A special technique allows astronomers to resolve the surfaces of faraway stars. Those are otherwise only seen as point sources, even in the largest telescopes...

Im Focus: Heading towards a tsunami of light

Researchers at Chalmers University of Technology and the University of Gothenburg, Sweden, have proposed a way to create a completely new source of radiation. Ultra-intense light pulses consist of the motion of a single wave and can be described as a tsunami of light. The strong wave can be used to study interactions between matter and light in a unique way. Their research is now published in the scientific journal Physical Review Letters.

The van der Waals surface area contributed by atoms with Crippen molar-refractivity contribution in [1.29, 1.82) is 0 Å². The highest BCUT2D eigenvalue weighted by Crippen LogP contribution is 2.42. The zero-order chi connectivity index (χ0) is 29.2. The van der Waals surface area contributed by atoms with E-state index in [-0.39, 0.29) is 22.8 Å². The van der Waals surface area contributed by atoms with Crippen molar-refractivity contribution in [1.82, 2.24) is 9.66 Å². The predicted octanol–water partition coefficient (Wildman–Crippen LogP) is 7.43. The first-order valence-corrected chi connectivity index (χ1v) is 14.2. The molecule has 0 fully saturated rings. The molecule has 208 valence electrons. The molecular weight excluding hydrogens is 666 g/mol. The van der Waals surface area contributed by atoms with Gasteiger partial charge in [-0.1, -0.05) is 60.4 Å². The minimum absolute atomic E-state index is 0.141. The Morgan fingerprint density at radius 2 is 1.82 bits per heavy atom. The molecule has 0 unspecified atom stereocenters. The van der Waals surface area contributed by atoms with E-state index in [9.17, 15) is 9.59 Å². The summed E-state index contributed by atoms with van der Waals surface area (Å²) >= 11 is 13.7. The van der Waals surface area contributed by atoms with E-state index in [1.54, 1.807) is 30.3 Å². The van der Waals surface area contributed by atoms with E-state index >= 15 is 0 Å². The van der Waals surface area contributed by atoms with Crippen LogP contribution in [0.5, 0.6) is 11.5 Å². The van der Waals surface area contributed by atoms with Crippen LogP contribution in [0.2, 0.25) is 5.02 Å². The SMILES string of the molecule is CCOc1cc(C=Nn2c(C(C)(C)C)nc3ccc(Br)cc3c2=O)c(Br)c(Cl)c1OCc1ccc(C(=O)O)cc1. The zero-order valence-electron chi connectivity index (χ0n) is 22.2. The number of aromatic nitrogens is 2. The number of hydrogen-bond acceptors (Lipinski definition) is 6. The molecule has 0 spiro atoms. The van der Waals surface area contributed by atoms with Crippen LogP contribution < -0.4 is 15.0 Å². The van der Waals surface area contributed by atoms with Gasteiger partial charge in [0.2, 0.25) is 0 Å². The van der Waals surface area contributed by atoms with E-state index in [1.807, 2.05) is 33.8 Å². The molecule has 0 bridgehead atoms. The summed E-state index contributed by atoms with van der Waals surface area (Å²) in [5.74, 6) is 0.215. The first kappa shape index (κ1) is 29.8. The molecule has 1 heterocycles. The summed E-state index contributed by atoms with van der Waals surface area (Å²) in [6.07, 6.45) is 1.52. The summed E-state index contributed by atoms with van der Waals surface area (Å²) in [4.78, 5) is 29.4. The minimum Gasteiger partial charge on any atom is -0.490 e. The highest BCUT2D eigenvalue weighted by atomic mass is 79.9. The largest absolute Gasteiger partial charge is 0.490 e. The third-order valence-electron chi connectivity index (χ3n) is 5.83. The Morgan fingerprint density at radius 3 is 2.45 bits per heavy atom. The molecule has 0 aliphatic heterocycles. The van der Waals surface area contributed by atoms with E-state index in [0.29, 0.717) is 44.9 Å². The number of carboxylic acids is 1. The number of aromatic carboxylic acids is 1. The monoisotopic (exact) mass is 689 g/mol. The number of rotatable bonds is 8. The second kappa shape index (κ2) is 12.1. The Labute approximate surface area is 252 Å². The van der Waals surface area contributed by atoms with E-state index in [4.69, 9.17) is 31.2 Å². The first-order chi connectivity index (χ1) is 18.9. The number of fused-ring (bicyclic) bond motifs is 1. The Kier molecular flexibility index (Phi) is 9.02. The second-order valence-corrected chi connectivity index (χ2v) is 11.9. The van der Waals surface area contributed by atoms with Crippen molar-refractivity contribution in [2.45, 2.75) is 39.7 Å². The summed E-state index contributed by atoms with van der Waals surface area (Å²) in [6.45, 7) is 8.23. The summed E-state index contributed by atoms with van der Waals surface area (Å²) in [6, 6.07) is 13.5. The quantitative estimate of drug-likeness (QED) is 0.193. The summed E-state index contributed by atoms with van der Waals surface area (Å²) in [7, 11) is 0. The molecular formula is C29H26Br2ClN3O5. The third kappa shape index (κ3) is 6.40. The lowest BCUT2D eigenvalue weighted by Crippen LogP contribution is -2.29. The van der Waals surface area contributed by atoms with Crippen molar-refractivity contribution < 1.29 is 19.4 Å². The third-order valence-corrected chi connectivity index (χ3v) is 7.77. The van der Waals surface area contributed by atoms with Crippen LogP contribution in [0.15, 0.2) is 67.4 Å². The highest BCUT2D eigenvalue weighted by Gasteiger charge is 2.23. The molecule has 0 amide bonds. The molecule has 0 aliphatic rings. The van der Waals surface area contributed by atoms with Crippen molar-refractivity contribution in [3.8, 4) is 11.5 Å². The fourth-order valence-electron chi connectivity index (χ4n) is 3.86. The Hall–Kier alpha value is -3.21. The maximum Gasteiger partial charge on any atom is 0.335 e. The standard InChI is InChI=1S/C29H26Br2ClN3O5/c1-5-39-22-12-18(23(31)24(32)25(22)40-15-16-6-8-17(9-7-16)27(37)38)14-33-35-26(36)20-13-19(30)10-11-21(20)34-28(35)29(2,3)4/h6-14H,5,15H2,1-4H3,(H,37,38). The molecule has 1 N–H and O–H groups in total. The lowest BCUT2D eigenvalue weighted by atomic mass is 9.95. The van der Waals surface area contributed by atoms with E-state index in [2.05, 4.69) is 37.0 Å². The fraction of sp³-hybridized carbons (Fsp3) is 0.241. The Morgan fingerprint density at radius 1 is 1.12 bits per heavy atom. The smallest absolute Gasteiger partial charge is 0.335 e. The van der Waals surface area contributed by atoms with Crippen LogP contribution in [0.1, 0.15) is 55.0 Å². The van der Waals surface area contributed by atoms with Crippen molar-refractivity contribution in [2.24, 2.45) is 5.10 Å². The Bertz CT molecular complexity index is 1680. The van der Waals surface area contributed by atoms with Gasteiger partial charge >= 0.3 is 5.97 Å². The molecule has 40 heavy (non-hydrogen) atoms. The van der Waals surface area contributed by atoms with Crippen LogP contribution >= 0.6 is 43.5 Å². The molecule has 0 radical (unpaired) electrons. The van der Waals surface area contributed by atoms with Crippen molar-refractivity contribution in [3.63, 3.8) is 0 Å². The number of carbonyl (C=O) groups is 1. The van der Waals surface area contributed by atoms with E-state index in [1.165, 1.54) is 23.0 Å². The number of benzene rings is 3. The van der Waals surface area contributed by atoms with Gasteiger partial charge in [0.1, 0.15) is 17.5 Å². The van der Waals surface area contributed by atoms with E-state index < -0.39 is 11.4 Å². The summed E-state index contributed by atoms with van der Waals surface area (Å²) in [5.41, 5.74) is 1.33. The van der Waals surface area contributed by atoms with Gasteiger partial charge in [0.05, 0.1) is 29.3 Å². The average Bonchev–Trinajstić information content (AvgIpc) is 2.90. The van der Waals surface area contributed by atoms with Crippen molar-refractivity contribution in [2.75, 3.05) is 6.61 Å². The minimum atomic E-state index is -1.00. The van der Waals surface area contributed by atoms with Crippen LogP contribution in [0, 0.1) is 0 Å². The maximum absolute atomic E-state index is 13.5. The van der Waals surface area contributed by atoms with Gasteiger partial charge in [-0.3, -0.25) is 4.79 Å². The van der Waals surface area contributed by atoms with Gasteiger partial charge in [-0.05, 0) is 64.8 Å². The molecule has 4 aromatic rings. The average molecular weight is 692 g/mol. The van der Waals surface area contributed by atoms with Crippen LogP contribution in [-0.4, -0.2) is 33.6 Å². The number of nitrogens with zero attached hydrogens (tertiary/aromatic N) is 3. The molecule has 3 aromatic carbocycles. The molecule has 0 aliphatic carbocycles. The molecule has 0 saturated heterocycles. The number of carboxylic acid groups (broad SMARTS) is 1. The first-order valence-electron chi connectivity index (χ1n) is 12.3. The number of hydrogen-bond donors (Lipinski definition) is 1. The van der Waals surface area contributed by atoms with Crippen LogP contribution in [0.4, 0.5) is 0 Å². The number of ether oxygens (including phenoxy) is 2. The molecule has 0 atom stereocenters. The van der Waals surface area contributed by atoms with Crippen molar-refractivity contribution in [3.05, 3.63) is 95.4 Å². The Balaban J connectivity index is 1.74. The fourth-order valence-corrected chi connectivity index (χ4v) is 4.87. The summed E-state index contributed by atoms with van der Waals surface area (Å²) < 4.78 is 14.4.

"This source of radiation lets us look at reality through a new angle - it is like twisting a mirror and discovering something completely different," says...

All Focus news of the innovation-report >>>

Anzeige

Anzeige

VideoLinks
Industry & Economy
Event News

International Modelica Conference with 330 visitors from 21 countries at OTH Regensburg

11.03.2019 | Event News

Selection Completed: 580 Young Scientists from 88 Countries at the Lindau Nobel Laureate Meeting

01.03.2019 | Event News

LightMAT 2019 – 3rd International Conference on Light Materials – Science and Technology

28.02.2019 | Event News

 
Latest News

Solving the efficiency of Gram-negative bacteria

22.03.2019 | Life Sciences

Bacteria bide their time when antibiotics attack

22.03.2019 | Life Sciences

Open source software helps researchers extract key insights from huge sensor datasets

22.03.2019 | Information Technology

VideoLinks
Science & Research
Overview of more VideoLinks >>>